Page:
The Sphincter of Oddi and Gallbladder Function: *

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  • The Sphincter of Oddi and Gallbladder Function: *

    I. Preservation of Function after Section and Resectionof the Sphincter


    From the Department of Surgery, Veterans Administration Hospital and IndianaUniversity Medical Center, Indianapolis, Indiana

    SECTION of the sphincter of Oddi in dogshas been followed almost routinely by thedevelopment of acute and chronic inflam-matory lesions of the biliary tract.3' 6, 13, 14Stasis in the gallbladder resulting from theoperation, with or without reflux of duo-denal contents into the bile ducts, hasbeen incriminated in the development ofthese complications. 4 6, 11, 13 For this reasoncholecystectomy has been recommendedand usually performed whenever thesphincter of Oddi is sectioned, resected orbypassed in man.4'8' 1' It was with con-siderable interest, therefore, that we ob-served not only the absence of clinicallyovert cholecystitis, but also the preserva-tion of function by oral cholecystographyin every patient known to us who had hadthe sphincter defunctionalized withoutprior or concomitant cholecystectomy.These patients, eight in number, are thesubject of this report.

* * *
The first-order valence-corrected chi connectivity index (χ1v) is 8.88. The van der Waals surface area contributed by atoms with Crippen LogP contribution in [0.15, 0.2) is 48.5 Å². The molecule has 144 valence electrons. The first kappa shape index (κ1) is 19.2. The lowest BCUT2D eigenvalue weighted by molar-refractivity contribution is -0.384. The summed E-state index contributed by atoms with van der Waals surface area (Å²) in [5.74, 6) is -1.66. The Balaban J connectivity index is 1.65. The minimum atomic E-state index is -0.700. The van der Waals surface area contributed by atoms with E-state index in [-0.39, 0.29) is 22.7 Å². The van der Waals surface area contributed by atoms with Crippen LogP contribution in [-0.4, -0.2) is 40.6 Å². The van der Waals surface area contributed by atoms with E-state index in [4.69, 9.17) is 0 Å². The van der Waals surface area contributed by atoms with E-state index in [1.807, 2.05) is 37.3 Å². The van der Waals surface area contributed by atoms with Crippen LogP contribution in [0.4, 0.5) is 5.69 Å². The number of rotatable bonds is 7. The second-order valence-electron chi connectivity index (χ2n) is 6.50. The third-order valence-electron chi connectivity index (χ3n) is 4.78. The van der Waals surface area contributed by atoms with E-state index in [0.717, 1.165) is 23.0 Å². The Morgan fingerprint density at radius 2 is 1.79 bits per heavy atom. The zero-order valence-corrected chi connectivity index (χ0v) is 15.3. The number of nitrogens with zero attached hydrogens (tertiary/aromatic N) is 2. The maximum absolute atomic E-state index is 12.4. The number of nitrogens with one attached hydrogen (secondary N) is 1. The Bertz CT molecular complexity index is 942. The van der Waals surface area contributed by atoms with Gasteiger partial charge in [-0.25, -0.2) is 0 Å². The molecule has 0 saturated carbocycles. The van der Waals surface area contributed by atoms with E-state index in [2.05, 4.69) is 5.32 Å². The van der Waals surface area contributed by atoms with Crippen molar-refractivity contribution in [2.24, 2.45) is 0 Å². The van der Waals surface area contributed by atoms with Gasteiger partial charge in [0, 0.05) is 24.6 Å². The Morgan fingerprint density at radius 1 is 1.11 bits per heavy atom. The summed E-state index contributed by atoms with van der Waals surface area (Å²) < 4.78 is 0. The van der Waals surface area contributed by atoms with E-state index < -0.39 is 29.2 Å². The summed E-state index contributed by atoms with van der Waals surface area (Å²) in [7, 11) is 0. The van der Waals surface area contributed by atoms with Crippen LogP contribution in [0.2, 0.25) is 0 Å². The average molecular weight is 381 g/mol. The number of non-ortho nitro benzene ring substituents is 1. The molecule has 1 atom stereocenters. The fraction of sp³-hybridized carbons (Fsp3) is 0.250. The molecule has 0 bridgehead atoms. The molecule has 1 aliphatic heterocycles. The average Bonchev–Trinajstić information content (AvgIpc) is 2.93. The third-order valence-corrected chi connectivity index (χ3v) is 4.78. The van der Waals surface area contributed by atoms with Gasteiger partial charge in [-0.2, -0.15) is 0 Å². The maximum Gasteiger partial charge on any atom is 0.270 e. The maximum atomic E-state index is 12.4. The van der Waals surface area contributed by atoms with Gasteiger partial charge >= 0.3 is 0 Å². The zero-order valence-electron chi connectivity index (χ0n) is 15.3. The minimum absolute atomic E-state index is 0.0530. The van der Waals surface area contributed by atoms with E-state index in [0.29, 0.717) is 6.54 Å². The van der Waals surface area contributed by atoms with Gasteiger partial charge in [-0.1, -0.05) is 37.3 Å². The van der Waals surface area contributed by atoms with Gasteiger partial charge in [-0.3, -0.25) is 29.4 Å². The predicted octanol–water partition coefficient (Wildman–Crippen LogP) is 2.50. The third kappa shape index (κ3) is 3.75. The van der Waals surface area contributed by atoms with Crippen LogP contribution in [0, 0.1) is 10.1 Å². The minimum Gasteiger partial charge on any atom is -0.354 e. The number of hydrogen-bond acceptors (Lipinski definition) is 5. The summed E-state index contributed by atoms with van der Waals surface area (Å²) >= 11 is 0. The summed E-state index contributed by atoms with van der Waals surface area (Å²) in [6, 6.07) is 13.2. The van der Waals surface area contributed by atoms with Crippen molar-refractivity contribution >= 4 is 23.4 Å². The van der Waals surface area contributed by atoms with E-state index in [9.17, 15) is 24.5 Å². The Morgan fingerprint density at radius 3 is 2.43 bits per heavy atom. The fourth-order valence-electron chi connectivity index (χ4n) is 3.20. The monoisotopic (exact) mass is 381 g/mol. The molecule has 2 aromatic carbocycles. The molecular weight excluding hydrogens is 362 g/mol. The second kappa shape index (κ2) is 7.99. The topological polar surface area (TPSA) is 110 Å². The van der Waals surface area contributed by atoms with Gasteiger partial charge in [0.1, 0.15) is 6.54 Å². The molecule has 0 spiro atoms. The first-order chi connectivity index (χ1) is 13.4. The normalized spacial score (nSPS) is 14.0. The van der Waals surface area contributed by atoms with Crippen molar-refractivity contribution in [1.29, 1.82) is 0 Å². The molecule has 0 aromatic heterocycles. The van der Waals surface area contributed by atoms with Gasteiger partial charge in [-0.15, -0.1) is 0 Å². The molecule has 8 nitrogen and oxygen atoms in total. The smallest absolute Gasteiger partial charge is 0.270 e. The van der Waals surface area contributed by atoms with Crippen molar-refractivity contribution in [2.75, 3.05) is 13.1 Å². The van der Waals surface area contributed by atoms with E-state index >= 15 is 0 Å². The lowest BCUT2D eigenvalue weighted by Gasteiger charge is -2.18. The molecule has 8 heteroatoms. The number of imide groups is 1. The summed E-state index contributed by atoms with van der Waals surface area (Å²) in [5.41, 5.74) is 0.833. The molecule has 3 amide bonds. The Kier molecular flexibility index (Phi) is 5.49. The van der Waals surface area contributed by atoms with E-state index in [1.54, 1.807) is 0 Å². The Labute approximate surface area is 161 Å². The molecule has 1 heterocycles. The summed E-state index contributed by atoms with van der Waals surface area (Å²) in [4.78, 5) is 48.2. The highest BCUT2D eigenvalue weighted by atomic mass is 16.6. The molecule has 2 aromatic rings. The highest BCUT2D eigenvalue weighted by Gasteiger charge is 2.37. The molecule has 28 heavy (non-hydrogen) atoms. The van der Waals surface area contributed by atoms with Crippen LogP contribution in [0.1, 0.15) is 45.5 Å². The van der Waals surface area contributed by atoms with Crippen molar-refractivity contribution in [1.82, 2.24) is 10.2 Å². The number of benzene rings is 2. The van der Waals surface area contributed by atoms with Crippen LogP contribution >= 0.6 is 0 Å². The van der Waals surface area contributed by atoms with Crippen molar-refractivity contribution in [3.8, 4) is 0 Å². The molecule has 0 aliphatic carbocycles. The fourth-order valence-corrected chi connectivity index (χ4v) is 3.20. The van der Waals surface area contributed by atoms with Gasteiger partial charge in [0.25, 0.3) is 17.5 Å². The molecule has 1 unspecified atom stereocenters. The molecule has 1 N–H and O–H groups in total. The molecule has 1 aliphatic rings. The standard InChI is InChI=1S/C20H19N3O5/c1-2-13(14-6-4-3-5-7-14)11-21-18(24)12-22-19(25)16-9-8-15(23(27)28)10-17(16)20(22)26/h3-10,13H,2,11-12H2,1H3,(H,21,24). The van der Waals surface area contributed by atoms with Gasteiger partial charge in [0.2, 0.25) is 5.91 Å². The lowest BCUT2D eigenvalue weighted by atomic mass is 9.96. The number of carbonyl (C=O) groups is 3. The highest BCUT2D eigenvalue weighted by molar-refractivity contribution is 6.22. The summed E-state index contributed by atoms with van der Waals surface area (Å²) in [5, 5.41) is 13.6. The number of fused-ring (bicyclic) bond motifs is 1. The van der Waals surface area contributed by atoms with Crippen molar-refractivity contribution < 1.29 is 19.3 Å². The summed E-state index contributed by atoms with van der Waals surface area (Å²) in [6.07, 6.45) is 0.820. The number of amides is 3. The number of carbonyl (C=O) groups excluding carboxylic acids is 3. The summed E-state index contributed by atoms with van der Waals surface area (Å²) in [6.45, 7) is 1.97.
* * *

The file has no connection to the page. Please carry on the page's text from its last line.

Case ReportsCase 1: 0. L. H., a 45-year-old white man,

    had increasingly more frequent attacks of re-current pancreatitis for 16 months before opera-tion on July 17, 1950. A "stenosed" ampulla ofVater through which a "small probe couldbarely be inserted" was incised a distance of5 mm. The gallbladder appeared to be normaland was not removed. The patient continued tohave occasional mild episodes of epigastric painand tenderness when last seen in February 1954.

    An oral cholecystogram six days preopera-tively showed normal concentrating ability and

    motor function (Fig. 1). On January 31, 1951,six months following sphincter section, a repeatexamination was interpreted as being withinnormal limits (Fig. 2) although the opaquemedium was less concentrated than in the pre-operative film.